Edward Albert Shils (1911-1995), American sociologist, studied the sociology of culture, with special attention to the role of ideology in culture and the part played by intellectuals in the formation and shaping of ideology. He also studied the sociology of science, of higher education, and of literature, plus the sociology of sociology itself.
For whatever reason, Edward Albert Shils chose to keep most of the facts of his life closed to public view. We do know, however, that he was born in 1911 and received a Bachelor's degree in foreign languages from the University of Pennsylvania some 20 years later. He worked as a social worker for several years, including one year in New York.
On September 22, 1932, this young man [as he described himself in one of his articles] without social airs and without social ambitions, poor, rather ignorant, serious, and intellectual, launched on a quest without knowing what he was looking for" and went to the University of Chicago. There he found an atmosphere that permitted him to grope, along with professors who were themselves groping, trying to find answers to questions about human social life. Shils was particularly influenced by the economist Frank H. Knight, the economic historian John U. Nef, and the sociologist Robert E. Park. Each of them opened aspects of behavior to Shils that he had never thought related to one another and that he increasingly felt could only be answered through a sociological framework.
Shils became a research assistant in sociology (and took a decrease in his monthly salary from the $125 he had earned as a social worker to $86.11) but, he says, he never took a course for credit at the university because the requirements were not up to my standards." Consequently, this distinguished sociologist completed not a single course in the field, nor did he receive a Ph.D. Such was the latitude for individual growth and discovery provided at that time by the University of Chicago (from which he retired as a distinguished professor in 1985).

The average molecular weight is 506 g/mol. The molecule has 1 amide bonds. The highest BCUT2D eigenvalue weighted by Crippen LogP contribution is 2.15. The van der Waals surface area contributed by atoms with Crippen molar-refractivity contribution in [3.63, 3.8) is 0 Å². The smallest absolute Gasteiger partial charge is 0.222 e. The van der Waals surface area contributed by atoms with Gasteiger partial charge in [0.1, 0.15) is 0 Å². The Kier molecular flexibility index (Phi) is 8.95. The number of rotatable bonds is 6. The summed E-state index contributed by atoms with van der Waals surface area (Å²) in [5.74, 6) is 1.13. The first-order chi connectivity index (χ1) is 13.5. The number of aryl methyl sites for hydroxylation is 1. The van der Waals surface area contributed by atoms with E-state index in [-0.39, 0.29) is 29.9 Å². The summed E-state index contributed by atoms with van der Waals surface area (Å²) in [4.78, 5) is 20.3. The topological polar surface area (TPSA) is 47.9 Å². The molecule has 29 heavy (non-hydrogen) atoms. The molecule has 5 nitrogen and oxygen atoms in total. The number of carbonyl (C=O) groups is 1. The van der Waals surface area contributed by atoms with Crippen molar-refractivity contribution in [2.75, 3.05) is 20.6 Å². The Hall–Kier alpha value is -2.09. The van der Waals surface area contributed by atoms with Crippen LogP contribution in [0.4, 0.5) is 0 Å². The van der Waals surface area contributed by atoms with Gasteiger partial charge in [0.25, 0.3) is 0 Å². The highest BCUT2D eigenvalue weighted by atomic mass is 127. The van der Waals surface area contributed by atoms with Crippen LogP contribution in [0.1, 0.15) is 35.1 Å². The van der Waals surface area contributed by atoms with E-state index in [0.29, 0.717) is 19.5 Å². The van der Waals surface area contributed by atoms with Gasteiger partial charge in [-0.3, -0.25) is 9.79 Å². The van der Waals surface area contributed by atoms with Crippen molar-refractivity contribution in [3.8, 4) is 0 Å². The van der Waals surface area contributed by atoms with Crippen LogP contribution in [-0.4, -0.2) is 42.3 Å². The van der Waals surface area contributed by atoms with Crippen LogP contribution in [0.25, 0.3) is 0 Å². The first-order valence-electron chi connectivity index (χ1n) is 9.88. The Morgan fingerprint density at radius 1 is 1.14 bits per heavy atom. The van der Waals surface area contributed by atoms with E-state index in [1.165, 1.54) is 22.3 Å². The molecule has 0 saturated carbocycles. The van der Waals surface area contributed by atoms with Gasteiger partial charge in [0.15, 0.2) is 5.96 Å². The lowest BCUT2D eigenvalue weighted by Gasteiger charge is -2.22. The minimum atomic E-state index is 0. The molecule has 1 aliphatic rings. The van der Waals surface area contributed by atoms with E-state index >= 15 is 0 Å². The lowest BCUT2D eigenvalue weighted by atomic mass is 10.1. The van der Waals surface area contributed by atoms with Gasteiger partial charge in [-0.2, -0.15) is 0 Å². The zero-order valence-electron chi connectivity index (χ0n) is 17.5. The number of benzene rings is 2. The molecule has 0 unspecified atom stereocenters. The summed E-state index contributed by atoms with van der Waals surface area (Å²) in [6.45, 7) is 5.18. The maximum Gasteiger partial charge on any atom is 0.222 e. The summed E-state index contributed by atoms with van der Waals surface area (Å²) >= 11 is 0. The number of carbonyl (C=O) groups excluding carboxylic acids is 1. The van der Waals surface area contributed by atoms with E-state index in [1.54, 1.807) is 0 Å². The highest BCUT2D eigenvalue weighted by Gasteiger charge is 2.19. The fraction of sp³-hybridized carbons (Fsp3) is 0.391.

Work at Home and Abroad
His linguistic ability brought him into contact with the writings of the German sociologists Georg Simmel, Max Weber, and Karl Mannheim and the French sociologist Emile Durkheim. During his Chicago years, these writers helped to shape Shils' thinking about the relation between social groups, the shaping of ways of thinking through group membership, and the role played by scholars and scholarship in human affairs. These ideas led him to collaborate in the launching of the Bulletin of the Atomic Scientists with scientists who had worked in the top-secret Manhattan Project to produce the first atomic bombs during World War II and who, emerging from secrecy after the war, attempted to alert governments to the risks of nuclear weaponry.
Shils joined the staff of the London School of Economics in 1946 and taught sociology. While there, as he watched the British Empire begin to divest itself of its colonies, including the vast subcontinent of India, he raised questions about intellectuals in the new states." In 1947 he delivered a series of lectures in London on primary groups in the social structure, focusing especially on some earlier research he had done (with Morris Janowitz) on the dissolution of the German army during the war. Meanwhile, he continued his close connection with the atomic scientists' movement.